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Author Topic: Deadwood layout - unabridged and illustrated  (Read 19879 times)

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Offline dats475

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Re: Deadwood layout - unabridged and illustrated
« Reply #150 on: April 03, 2017, 12:42:37 pm »
Yum yum, DQ!

It looks great!
Very nice paint job, Webbo.
How did you get the effect on bathroom bricks?
(You know I'm going to look at bathroom first!)
It looks like the DQ is ready for business!!

Dats
Best regards with my annoying moving signature.
  :drool: Dats  https://www.youtube.com/channel/UCxMwG2GNX3Va9AFLRaNH5xw

Offline Sprintex

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Re: Deadwood layout - unabridged and illustrated
« Reply #151 on: April 03, 2017, 01:23:52 pm »
Very cool!  :thumbsup:

It should be or the ice cream will melt :D


Paul

Steamie+

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Re: Deadwood layout - unabridged and illustrated
« Reply #152 on: April 03, 2017, 01:57:28 pm »
Hello folks

Another little update from me in the form of another completed building kit. This time it is a Dairy Queen which was a large chain of outlets mainly dispensing soft ice cream (mainly sugar + emulsifiers) and soft drinks. When I was a kid, having a cone from the Dairy Queen was a real treat so the presence of this building on my layout will be totally down to nostalgia. A special treat from the Dairy Queen was the banana split costing 75 cents which consisted of three dollops of 'ice cream' each covered with a strawberry, pineapple, and chocolate syrup with a split banana down each side. Yummy! Nowadays, it has morphed into DQ and extended the "food" range to hamburgers and wraps etc. as well as retaining the original soft ice cream products.



The kit I have built is a newly released Walthers kit. It is a bit sparse with no decal sheets so I had to take Women and Men washroom signs from the Woodland Scenics D's Diner kit I've just completed and apply them to the toilet doors so the right gender goes into the right room. In contrast to the WS kit there are no details such as people, trash cans, or flower pots. However, the kit is straight and goes together really nicely with very tight tolerances. The picture above is shows my model Dairy Queen in its bare bones state, but I'm intending to add details such as at least 1 person inside the building and trash cans with some customers as well.

Next project is a gas (petrol) stations. Pretty soon though once I get these buildings complete, I'm going to have to confront the issue of streets and exactly where all these buildings go.

Webbo



Thats another nice looking building Ian, they sure are nice and bright. I am sure you will have half an idea were to put them on your layout Ian.         :thumbsup:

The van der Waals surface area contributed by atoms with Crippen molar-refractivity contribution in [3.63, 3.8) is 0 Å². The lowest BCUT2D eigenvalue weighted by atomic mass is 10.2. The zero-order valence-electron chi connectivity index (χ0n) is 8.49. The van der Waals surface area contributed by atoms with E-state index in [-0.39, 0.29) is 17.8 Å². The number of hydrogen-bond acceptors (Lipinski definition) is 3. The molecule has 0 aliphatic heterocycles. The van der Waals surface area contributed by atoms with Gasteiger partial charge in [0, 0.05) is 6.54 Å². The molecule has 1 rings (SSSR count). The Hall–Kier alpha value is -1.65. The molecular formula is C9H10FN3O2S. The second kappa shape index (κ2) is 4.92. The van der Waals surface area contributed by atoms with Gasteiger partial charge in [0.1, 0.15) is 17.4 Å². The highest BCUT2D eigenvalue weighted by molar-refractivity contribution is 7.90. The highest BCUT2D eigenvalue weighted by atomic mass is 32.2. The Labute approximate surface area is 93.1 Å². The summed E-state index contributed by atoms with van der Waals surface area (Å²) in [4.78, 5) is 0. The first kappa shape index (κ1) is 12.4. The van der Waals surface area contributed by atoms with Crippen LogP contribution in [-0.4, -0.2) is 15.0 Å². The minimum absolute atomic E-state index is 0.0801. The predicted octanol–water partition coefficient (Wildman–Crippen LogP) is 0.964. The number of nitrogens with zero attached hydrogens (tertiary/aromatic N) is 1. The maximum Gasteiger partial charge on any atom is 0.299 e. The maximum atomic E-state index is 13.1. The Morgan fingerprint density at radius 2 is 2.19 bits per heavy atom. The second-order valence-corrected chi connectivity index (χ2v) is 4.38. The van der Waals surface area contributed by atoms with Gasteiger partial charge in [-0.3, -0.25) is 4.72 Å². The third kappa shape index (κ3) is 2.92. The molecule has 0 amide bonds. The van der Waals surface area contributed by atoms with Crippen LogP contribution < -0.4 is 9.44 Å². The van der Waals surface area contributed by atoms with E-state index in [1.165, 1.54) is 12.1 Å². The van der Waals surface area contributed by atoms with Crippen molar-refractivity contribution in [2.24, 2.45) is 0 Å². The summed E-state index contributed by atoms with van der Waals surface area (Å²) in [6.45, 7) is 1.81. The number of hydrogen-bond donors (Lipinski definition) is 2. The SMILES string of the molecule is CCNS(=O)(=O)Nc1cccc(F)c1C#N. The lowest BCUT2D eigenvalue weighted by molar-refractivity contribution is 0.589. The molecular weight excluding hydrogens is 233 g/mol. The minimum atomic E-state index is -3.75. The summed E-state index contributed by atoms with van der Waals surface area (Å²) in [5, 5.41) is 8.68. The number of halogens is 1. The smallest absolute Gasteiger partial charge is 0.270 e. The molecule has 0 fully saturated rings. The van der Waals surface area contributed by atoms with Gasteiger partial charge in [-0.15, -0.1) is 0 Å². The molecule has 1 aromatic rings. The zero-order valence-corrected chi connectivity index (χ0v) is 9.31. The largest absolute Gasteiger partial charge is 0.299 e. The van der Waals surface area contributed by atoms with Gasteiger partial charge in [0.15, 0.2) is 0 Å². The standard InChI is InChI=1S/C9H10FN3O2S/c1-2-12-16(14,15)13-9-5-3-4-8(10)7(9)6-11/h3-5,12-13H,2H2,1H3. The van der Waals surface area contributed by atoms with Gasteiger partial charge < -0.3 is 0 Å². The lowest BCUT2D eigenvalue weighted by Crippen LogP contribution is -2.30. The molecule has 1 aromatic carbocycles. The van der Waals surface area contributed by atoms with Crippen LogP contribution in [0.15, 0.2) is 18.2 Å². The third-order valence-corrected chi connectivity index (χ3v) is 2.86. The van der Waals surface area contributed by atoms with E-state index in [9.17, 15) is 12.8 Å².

Offline Webbo

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Re: Deadwood layout - unabridged and illustrated
« Reply #153 on: April 04, 2017, 01:36:56 am »
Dats

I highlighted the brick with a wash made of 1 part Woodland Scenics slate grey to  20 parts water. Any blackish looking water based paint would do I expect. The wash tended to bead up to begin with so I added a little bit of detergent which fixed this problem. The dried WS wash can be rubbed off with the fingers if you don't want the bricks quite so dark, but this still leaves darkened mortar so the bricks remain highlighted. I've painted the rest of the building with the wash as well to tone down the whiteness and to give it a bit of a dirty look. May be not so evident in he photo.

When I get to finally placing my buildings I'll think about whether they need more weathering or not. As they are, they make the commercial strip look a bit less dreary during winter.

Webbo

Offline Milton Rail

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Re: Deadwood layout - unabridged and illustrated
« Reply #154 on: April 04, 2017, 02:55:23 pm »
The buildings look great Webbo, despite the frustration you had with it, you made a great job of the diner.  I have a few Walthers kits, they are nice to work with, but as you have pointed out, shy on extra detail.  I have a couple of German Piko ones on the go, they are excellent to work with.

Look forward to see how you set them all down in the town

Online Chris in Prague

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Re: Deadwood layout - unabridged and illustrated
« Reply #155 on: April 09, 2017, 10:30:23 am »
If you want to use acrylic paints on anything plastic, really thorough cleaning then a high-quality undercoat helps. I first, hand wash all parts in a bowl of warm, soapy water, then clean them thoroughly with an old, soft toothbrush and CIF before a thorough rinse then drying on an old tea towel. For undercoat, I use Tamiya aerosol undercoat, grey or white (very expensive but worth it). Halford's (alas not available here) grey undercoat is a cheaper and just as good alternative.

Offline Webbo

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Re: Deadwood layout - unabridged and illustrated
« Reply #156 on: April 09, 2017, 11:38:53 am »
Thanks Chris

The plastic kits I've built lately all recommend soaking in soapy water, but I take it that brushing is necessary as well. I too have been using high quality undercoat in the form of auto spray primer, but it seems that unless the surface underneath is clean, the paint won't stick as well as it should. The primer and the overcoat peel off together. I've heard that Windex is really good at cleaning surfaces and I wonder if spraying this on to begin with would be a good idea?